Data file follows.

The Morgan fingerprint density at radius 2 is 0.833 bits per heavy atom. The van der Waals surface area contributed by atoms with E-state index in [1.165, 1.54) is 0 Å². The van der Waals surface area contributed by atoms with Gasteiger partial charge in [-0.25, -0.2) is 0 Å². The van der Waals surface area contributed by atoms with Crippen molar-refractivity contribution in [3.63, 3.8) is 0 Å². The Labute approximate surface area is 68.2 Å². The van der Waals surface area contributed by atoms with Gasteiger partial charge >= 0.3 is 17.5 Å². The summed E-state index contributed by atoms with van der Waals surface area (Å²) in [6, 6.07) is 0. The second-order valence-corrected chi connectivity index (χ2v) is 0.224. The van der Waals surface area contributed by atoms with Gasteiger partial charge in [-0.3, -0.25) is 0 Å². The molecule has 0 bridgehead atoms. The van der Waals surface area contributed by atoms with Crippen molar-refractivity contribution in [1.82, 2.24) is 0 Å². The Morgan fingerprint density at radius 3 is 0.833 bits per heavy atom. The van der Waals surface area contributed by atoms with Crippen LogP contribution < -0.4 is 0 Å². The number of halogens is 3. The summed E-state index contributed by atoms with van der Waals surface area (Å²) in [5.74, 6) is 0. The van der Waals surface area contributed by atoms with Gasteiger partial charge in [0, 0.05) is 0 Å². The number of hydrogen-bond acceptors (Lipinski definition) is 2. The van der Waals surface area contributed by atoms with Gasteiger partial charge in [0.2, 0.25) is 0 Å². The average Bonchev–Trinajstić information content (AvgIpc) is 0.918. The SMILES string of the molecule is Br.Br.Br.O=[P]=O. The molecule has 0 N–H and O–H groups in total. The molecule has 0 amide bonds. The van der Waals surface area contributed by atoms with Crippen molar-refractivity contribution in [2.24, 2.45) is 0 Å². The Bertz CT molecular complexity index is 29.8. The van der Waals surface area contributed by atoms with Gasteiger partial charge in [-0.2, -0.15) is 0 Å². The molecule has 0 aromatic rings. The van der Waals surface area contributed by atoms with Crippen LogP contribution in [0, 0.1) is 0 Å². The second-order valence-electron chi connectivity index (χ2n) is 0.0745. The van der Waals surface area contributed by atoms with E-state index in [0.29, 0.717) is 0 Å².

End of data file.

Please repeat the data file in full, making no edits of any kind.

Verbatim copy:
The Morgan fingerprint density at radius 2 is 0.833 bits per heavy atom. The van der Waals surface area contributed by atoms with E-state index in [1.165, 1.54) is 0 Å². The van der Waals surface area contributed by atoms with Gasteiger partial charge in [-0.25, -0.2) is 0 Å². The van der Waals surface area contributed by atoms with Crippen molar-refractivity contribution in [3.63, 3.8) is 0 Å². The Labute approximate surface area is 68.2 Å². The van der Waals surface area contributed by atoms with Gasteiger partial charge >= 0.3 is 17.5 Å². The summed E-state index contributed by atoms with van der Waals surface area (Å²) in [6, 6.07) is 0. The second-order valence-corrected chi connectivity index (χ2v) is 0.224. The van der Waals surface area contributed by atoms with Gasteiger partial charge in [-0.3, -0.25) is 0 Å². The molecule has 0 bridgehead atoms. The van der Waals surface area contributed by atoms with Crippen molar-refractivity contribution in [1.82, 2.24) is 0 Å². The Morgan fingerprint density at radius 3 is 0.833 bits per heavy atom. The van der Waals surface area contributed by atoms with Crippen LogP contribution < -0.4 is 0 Å². The number of halogens is 3. The summed E-state index contributed by atoms with van der Waals surface area (Å²) in [5.74, 6) is 0. The van der Waals surface area contributed by atoms with Gasteiger partial charge in [0, 0.05) is 0 Å². The number of hydrogen-bond acceptors (Lipinski definition) is 2. The van der Waals surface area contributed by atoms with Gasteiger partial charge in [0.2, 0.25) is 0 Å². The average Bonchev–Trinajstić information content (AvgIpc) is 0.918. The SMILES string of the molecule is Br.Br.Br.O=[P]=O. The molecule has 0 N–H and O–H groups in total. The molecule has 0 amide bonds. The van der Waals surface area contributed by atoms with Crippen molar-refractivity contribution in [2.24, 2.45) is 0 Å². The Bertz CT molecular complexity index is 29.8. The van der Waals surface area contributed by atoms with Gasteiger partial charge in [-0.2, -0.15) is 0 Å². The molecule has 0 aromatic rings. The van der Waals surface area contributed by atoms with Crippen LogP contribution in [0, 0.1) is 0 Å². The second-order valence-electron chi connectivity index (χ2n) is 0.0745. The van der Waals surface area contributed by atoms with E-state index in [0.29, 0.717) is 0 Å².